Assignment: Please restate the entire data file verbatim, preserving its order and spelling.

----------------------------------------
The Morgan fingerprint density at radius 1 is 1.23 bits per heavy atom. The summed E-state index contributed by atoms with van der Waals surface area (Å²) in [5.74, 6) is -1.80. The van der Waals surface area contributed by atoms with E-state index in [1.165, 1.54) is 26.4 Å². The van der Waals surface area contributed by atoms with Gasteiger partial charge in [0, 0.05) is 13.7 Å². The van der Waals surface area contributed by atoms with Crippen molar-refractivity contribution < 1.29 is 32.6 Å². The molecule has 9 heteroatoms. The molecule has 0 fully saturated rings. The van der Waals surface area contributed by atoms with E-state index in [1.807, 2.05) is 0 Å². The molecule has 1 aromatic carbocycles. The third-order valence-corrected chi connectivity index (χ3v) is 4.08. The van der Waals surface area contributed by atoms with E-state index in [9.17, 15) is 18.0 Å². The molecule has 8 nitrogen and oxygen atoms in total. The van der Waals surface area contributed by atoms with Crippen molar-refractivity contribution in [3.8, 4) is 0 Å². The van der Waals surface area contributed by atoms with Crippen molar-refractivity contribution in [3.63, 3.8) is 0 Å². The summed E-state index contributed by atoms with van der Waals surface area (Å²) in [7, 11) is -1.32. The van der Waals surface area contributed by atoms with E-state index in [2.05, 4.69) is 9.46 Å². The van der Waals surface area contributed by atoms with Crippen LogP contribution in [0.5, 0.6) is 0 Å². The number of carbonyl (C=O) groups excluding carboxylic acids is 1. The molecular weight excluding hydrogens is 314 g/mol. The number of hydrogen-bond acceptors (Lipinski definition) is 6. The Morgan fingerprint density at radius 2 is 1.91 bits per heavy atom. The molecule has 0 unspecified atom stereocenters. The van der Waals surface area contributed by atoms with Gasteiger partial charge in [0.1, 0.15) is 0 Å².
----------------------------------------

The Morgan fingerprint density at radius 1 is 1.23 bits per heavy atom. The summed E-state index contributed by atoms with van der Waals surface area (Å²) in [5.74, 6) is -1.80. The van der Waals surface area contributed by atoms with E-state index in [1.165, 1.54) is 26.4 Å². The van der Waals surface area contributed by atoms with Gasteiger partial charge in [0, 0.05) is 13.7 Å². The van der Waals surface area contributed by atoms with Crippen molar-refractivity contribution < 1.29 is 32.6 Å². The molecule has 9 heteroatoms. The molecule has 0 fully saturated rings. The van der Waals surface area contributed by atoms with E-state index in [1.807, 2.05) is 0 Å². The molecule has 1 aromatic carbocycles. The third-order valence-corrected chi connectivity index (χ3v) is 4.08. The van der Waals surface area contributed by atoms with E-state index in [9.17, 15) is 18.0 Å². The molecule has 8 nitrogen and oxygen atoms in total. The van der Waals surface area contributed by atoms with Crippen molar-refractivity contribution in [3.8, 4) is 0 Å². The van der Waals surface area contributed by atoms with Crippen molar-refractivity contribution in [3.63, 3.8) is 0 Å². The summed E-state index contributed by atoms with van der Waals surface area (Å²) in [7, 11) is -1.32. The van der Waals surface area contributed by atoms with E-state index in [2.05, 4.69) is 9.46 Å². The van der Waals surface area contributed by atoms with Crippen LogP contribution in [0.5, 0.6) is 0 Å². The number of carbonyl (C=O) groups excluding carboxylic acids is 1. The molecular weight excluding hydrogens is 314 g/mol. The number of hydrogen-bond acceptors (Lipinski definition) is 6. The Morgan fingerprint density at radius 2 is 1.91 bits per heavy atom. The molecule has 0 unspecified atom stereocenters. The van der Waals surface area contributed by atoms with Gasteiger partial charge in [0.1, 0.15) is 0 Å².